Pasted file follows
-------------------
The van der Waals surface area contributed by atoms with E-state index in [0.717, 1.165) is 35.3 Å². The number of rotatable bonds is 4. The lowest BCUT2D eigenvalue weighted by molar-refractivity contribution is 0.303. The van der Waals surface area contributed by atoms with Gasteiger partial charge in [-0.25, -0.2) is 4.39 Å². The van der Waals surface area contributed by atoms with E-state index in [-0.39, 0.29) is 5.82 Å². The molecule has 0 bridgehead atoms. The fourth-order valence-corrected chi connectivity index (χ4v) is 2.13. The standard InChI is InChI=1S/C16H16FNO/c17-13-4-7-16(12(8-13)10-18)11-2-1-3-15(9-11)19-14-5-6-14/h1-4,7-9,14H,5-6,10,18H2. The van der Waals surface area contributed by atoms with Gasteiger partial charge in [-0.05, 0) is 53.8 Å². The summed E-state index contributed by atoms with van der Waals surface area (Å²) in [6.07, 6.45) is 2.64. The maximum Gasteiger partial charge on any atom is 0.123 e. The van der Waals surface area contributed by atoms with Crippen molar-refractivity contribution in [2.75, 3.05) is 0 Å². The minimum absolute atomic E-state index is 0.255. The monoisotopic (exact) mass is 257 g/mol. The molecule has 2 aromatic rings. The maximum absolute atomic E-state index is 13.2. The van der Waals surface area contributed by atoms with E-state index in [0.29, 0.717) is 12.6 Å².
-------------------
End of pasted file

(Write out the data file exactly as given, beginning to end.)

The van der Waals surface area contributed by atoms with E-state index in [0.717, 1.165) is 35.3 Å². The number of rotatable bonds is 4. The lowest BCUT2D eigenvalue weighted by molar-refractivity contribution is 0.303. The van der Waals surface area contributed by atoms with Gasteiger partial charge in [-0.25, -0.2) is 4.39 Å². The van der Waals surface area contributed by atoms with E-state index in [-0.39, 0.29) is 5.82 Å². The molecule has 0 bridgehead atoms. The fourth-order valence-corrected chi connectivity index (χ4v) is 2.13. The standard InChI is InChI=1S/C16H16FNO/c17-13-4-7-16(12(8-13)10-18)11-2-1-3-15(9-11)19-14-5-6-14/h1-4,7-9,14H,5-6,10,18H2. The van der Waals surface area contributed by atoms with Gasteiger partial charge in [-0.05, 0) is 53.8 Å². The summed E-state index contributed by atoms with van der Waals surface area (Å²) in [6.07, 6.45) is 2.64. The maximum Gasteiger partial charge on any atom is 0.123 e. The van der Waals surface area contributed by atoms with Crippen molar-refractivity contribution in [2.75, 3.05) is 0 Å². The minimum absolute atomic E-state index is 0.255. The monoisotopic (exact) mass is 257 g/mol. The molecule has 2 aromatic rings. The maximum absolute atomic E-state index is 13.2. The van der Waals surface area contributed by atoms with E-state index in [0.29, 0.717) is 12.6 Å².